Transformation: While the task of an ESB is to direct messages to a service next, there are occasions when the data format of a service does not meet the requirements of the next service. For that reason, the ESB must be able to transform data from one format to another.

Additional criteria for evaluation

When deciding what would be the best tool for integrating a SOA, in addition to assessing the characteristics precedents should also pay particular attention to the following criteria:

Open standards: Open standards, SOAP, WSDL and JBI, are an integral part of the requirements of an enterprise SOA. Therefore, both components of the solution ESB (container time Implementing messaging infrastructure, services and integration of notations design time) as mechanisms for the integrated resources involved on the bus (attach request and respond) should be consistent with these open standards.

Scalability and high availability: To meet the needs of a business The ESB must be able to manage a large volume of messages. Also, it is essential that offers high availability to ensure the functioning uninterrupted business. If an element of the ESB failure should not assume that necessary for communication services. These criteria are helping IT departments to ensure that the ESB will be able to manage the burden of transactions necessary in a fast, reliable and sufficiently room for future growth, an essential element that ensures the agility of business.

>Benchmark ESB Open Source

>

I share with you a benchmark between ESB Open source, this information to enrich comments are welcome 

 

Features JBoss ESB Service Mix Mule Open ESB
Version 4.2.1.GA 3.2.1 (4 in Beta) 2.0 2.0 (3 in preview)
  • Service (as Actions)

  • Endpoint (as Listeners)

  • Transport (as Providers)

  • Routing

  • Transformers (as Actions)
  • JBI Components

  • Endpoints

  • Transports

  • Routing

  • Transformers

  • Models, Service & Components

  • Endpoints

  • Transports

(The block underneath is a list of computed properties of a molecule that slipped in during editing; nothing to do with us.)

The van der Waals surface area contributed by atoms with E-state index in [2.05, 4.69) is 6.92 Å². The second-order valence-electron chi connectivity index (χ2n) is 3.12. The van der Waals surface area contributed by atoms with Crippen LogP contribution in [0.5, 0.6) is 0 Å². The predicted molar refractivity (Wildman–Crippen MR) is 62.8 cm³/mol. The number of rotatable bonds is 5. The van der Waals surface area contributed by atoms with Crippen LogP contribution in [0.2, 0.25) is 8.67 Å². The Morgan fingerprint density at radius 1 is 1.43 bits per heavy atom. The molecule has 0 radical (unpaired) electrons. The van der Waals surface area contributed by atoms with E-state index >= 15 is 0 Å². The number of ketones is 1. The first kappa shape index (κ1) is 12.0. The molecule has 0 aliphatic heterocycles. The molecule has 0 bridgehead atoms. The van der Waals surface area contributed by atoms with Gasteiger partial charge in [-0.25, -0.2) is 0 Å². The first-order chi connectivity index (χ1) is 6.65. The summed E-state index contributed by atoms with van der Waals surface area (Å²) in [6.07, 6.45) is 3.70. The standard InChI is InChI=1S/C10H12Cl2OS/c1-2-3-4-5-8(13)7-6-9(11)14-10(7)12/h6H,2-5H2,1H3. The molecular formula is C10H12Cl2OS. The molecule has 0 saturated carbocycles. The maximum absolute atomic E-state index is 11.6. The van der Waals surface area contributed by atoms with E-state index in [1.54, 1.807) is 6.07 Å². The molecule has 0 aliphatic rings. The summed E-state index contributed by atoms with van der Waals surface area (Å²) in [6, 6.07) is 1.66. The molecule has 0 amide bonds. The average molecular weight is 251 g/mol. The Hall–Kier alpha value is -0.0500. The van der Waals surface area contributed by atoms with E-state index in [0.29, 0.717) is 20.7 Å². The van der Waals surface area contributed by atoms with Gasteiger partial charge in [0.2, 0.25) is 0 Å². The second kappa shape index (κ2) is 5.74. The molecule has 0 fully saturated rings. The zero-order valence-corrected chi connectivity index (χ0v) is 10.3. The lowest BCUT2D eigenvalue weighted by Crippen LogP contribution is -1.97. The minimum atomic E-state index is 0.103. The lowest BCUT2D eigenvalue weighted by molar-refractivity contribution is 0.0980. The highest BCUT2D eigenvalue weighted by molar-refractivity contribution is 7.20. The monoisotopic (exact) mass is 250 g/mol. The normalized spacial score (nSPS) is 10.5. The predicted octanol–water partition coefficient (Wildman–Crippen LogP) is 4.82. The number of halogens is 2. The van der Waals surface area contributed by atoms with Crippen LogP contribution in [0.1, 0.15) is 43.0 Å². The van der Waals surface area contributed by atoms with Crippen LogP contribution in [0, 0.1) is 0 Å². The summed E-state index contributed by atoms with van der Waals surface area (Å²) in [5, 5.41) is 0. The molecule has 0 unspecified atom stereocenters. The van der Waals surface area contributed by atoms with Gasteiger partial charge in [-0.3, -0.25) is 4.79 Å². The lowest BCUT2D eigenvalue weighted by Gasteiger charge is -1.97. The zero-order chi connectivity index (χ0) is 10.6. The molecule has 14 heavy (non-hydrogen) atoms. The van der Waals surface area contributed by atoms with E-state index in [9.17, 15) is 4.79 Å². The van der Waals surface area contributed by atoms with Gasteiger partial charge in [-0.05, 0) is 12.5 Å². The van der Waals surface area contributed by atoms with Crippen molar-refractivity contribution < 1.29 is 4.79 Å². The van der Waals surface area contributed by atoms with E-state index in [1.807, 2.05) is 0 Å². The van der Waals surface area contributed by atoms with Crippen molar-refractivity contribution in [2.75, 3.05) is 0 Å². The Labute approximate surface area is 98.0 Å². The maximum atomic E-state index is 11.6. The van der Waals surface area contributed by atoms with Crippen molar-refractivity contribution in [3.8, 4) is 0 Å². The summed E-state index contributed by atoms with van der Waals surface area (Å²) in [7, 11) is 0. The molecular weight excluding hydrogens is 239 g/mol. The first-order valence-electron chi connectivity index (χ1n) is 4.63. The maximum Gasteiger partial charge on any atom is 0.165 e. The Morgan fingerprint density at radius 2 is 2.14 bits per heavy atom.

• Routing

  • Filters

  • Transformers
  • JBI Components

  • Endpoints

  • Transports

  • Routing

  • Transformers

Spring Enabled No Yes Yes No
Clustered

Yes:

  • With JMS

  • With JBoss Clustering

Yes:

  • Network of Service Mix containers (Static Network Connectors, multicast)

  • With JMS

Yes, 2 Types:

  • With Terracotta

  • With JMS

Yes:

  • Provides by Glassfish

  • With JBoss Clustering (configuration server JBoss)
Scripting

Yes,

Groovy

Yes,

Groovy

Yes,

Groovy

PHP

JavaScript

Yes,

JavaScript

Groovy

JRuby

Deployment Type
  • Standalone.

  • Server Mode (as JBoss AS – JbossESB Server)

  • Standalone (as Server)

  • In App Server with Deployer Module

  • Embeddable in Web Application (war).
  • Standalone (as Server)

  • in App Server with JCA Connector

  • Embeddable in Web Application (war).
  • With GlassFish (openESB runtime included)

  • In App Server (as new Configuration server in JBoss)
Transport Implementations Supported
  • JMS

  • JBossWS

  • File based

  • FTP

  • HTTP

  • Email

  • JDBC

  • Hibernate

  • Jboss Remoting

  • Groovy

  • Scheduler

  • JCA

  • SOAP

  • CFX/Xfire

  • Email

  • File based

  • FTP

  • HTTP

  • XMPP (jabber)

  • JMS

  • RSS

  • VFS

  • WSIF (with support to Axis, local Java, EJB, JMS, JCA and CCI).

  • Quartz

  • Axis WS

  • CXF WS

  • SOAP WS

  • EJB

  • Mail (pop/imap/smtp)

  • RMI

  • HTTP(s)

  • Servlets

  • JDBC

  • JMS

  • File

  • FTP

  • Jetty

  • JNP

  • VM

  • SSL,TLS

  • STDIO

  • Multicast

  • TCP,UDP

  • Quartz

  • XMPP (jabber)

  • File

  • FTP

  • HTTP

  • JMS

  • JDBC

  • Email

  • XMPP(jabber)

Transformation
  • Smooks (support to XML to XML, CSV to XML, EDI to XML, XML to EDI, XML to CSV, Java to XML, Java to EDI, Java to CSV, Java to Java, XML to Java, EDI to Java)